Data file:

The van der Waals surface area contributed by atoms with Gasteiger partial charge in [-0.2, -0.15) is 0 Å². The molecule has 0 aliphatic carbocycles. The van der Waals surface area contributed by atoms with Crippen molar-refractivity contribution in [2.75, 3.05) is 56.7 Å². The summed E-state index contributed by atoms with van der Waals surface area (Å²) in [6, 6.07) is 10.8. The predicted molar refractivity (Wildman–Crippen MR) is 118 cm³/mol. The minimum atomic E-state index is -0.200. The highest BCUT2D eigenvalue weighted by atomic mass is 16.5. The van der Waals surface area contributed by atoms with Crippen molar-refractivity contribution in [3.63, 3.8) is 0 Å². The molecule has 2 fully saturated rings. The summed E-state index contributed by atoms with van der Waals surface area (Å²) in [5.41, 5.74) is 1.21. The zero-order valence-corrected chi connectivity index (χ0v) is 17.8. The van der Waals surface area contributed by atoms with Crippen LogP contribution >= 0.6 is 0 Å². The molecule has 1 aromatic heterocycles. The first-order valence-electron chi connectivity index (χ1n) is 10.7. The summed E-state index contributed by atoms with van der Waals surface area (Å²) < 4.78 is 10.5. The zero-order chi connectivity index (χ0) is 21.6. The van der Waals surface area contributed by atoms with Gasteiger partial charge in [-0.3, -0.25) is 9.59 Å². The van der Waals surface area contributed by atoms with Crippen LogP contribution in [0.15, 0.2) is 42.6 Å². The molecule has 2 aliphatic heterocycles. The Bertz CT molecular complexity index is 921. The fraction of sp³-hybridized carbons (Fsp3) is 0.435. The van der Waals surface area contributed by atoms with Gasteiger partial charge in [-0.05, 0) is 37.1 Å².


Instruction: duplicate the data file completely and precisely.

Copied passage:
The van der Waals surface area contributed by atoms with Gasteiger partial charge in [-0.2, -0.15) is 0 Å². The molecule has 0 aliphatic carbocycles. The van der Waals surface area contributed by atoms with Crippen molar-refractivity contribution in [2.75, 3.05) is 56.7 Å². The summed E-state index contributed by atoms with van der Waals surface area (Å²) in [6, 6.07) is 10.8. The predicted molar refractivity (Wildman–Crippen MR) is 118 cm³/mol. The minimum atomic E-state index is -0.200. The highest BCUT2D eigenvalue weighted by atomic mass is 16.5. The van der Waals surface area contributed by atoms with Crippen molar-refractivity contribution in [3.63, 3.8) is 0 Å². The molecule has 2 fully saturated rings. The summed E-state index contributed by atoms with van der Waals surface area (Å²) in [5.41, 5.74) is 1.21. The zero-order valence-corrected chi connectivity index (χ0v) is 17.8. The van der Waals surface area contributed by atoms with Crippen LogP contribution >= 0.6 is 0 Å². The molecule has 1 aromatic heterocycles. The first-order valence-electron chi connectivity index (χ1n) is 10.7. The summed E-state index contributed by atoms with van der Waals surface area (Å²) < 4.78 is 10.5. The zero-order chi connectivity index (χ0) is 21.6. The van der Waals surface area contributed by atoms with Gasteiger partial charge in [-0.3, -0.25) is 9.59 Å². The van der Waals surface area contributed by atoms with Crippen LogP contribution in [0.15, 0.2) is 42.6 Å². The molecule has 2 aliphatic heterocycles. The Bertz CT molecular complexity index is 921. The fraction of sp³-hybridized carbons (Fsp3) is 0.435. The van der Waals surface area contributed by atoms with Gasteiger partial charge in [-0.05, 0) is 37.1 Å².